Sweeteners are carbohydrates are characterized by their sweet taste. The most common ones in baking are mono and disaccharides.
These ingredients are essential components of baked goods. They are added to yeast-leavened products, as well as to chemically-leavened sweet goods like batter cakes and cookies. Although, then they are used in larger quantities.
Invert sugar syrup
Glucose or corn syrup
High fructose corn syrup
Sugar alcohols or polyols
Sweeteners are widely found in nature as components of biomass. They can also be produced from plant sources that are rich in starch. They are naturally found in fruits, stevioside leaves, milk, sugar cane, sugar beet, honey, maple tree, and in smaller amounts in cereals and grains.1
Some of the functions of these ingredients are:2,3
Batter aeration (crystallized sugars)
Fermentation control through osmotic pressure
Yeast nutrient / food
Bulking agents (body)
Flavoring agents (molasses, honey, malt, maple sugar)
Browning or crust coloring agents
Shelf‐life extenders by lowering water activity
They can be classified according to their caloric content as:
Nutritive or caloric sweeteners
Non-nutritive or high-intensity sweeteners
Nutritive options can be either mono or disaccharides, or a mixture of both:
Monosaccharides (simple sugars)
Disaccharides (2 simple sugars, bound by glycosidic linkage)
Maltose: 2 units of glucose
Sucrose: 1 unit of fructose + 1 unit of glucose
Lactose: 1 unit of galactose + 1 unit of glucose
Non-nutritive sweeteners are zero or low-calorie sweeteners, however their usage in baking is limited.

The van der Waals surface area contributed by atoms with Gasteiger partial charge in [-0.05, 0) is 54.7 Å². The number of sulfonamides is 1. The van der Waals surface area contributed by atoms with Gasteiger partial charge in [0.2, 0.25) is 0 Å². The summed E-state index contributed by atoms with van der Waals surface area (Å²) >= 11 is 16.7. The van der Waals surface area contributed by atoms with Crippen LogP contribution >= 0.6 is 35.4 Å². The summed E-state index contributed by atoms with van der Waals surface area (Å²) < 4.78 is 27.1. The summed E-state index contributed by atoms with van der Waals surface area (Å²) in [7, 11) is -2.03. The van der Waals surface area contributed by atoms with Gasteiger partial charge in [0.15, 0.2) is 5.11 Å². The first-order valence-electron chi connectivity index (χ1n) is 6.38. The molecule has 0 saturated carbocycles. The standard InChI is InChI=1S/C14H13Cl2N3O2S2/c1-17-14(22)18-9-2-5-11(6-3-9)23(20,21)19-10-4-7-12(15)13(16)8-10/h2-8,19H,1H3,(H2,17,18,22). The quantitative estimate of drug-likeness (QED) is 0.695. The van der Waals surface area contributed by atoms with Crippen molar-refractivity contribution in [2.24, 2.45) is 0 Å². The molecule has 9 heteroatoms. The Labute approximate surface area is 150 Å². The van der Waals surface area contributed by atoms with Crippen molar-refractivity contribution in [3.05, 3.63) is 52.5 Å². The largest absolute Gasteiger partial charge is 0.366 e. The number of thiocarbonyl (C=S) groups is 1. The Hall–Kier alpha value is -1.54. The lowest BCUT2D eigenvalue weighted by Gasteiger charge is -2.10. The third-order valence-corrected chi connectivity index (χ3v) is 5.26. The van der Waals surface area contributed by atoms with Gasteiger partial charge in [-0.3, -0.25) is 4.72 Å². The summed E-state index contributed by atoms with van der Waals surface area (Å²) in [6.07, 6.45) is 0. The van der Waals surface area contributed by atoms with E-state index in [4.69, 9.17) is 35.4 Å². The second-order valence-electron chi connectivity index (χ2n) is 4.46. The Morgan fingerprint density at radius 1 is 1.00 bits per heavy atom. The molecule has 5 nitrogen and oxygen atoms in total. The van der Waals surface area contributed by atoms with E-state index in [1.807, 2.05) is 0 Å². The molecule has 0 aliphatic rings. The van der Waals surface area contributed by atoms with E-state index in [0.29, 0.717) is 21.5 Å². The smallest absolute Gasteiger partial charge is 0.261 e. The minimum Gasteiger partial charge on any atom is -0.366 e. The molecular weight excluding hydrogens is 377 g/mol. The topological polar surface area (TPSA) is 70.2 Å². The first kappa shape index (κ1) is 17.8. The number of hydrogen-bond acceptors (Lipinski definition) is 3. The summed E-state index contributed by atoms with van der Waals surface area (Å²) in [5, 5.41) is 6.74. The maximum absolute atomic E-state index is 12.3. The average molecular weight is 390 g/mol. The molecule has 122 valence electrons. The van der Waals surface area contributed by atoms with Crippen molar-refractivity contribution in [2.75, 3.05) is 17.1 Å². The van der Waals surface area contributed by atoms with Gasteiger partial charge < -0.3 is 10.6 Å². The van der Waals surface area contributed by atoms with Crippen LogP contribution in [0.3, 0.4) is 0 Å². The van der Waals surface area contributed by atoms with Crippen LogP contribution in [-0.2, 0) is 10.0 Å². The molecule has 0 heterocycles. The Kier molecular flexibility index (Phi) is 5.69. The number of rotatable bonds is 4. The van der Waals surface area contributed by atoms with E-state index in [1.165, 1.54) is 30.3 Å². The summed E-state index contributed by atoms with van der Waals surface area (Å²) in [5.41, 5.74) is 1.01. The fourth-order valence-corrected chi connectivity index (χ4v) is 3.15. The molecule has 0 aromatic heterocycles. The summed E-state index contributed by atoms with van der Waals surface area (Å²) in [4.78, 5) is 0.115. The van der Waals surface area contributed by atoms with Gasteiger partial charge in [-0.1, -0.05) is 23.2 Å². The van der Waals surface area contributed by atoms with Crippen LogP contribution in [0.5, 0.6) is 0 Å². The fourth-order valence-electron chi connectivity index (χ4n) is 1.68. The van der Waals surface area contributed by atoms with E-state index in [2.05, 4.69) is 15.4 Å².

The following table summarizes the production processes used to manufacture different ingredients:1,3,4,5
The type and amount of a given sweetener are selected based on the its contribution to doughs, batters or finished products, namely:
Fermentability: Essential for yeasted products
Sweetness level or relative sweetness
Total solids and moisture content: liquid (pumpable), or dry sweeteners. This is critical for chemically-leavened batter-based products like cakes.
These criteria must be properly stated in a sweetener’s spec sheet.
Nutrition and health
Consumption of excessive amounts of sugars in the diet may lead to metabolic imbalance. Of special importance is increased risk of chronic diseases such as obesity, diabetes, and cardiovascular disease.6
Alexander, R.J. “Production and Description.” Sweeteners: Nutritive, Eagan Press Handbook Series, AACC International, Inc., 1998, pp. 17–29.
Indrani, D., and Venkateswara Rao, G. “Functions of Ingredients in the Baking of Sweet Goods.” Food Engineering Aspects of Baking Sweet Goods, CRC Press, Taylor & Francis Group, LLC, 2008, pp. 31–35.
Mariotti, M., and Lucisano, M. “Sugar and Sweeteners.” Bakery Products Science and Technology, 2nd Edition, John Wiley & Sons, Ltd, 2014, pp. 199–220.
Clarke, M.A. “Non-sucrose Carbohydrates.” Handbook of Sweeteners, Springer Science+Business Media, LLC, 1991, pp. 52–71.
BeMiller, J.N. “Carbohydrate Nutrition, Dietary Fiber, Bulking Agents, and Fat Mimetics.” Carbohydrate Chemistry for Food Scientists, 3rd Edition, Published by Elsevier Inc. in cooperation with AACC International., 2019, pp. 325–329.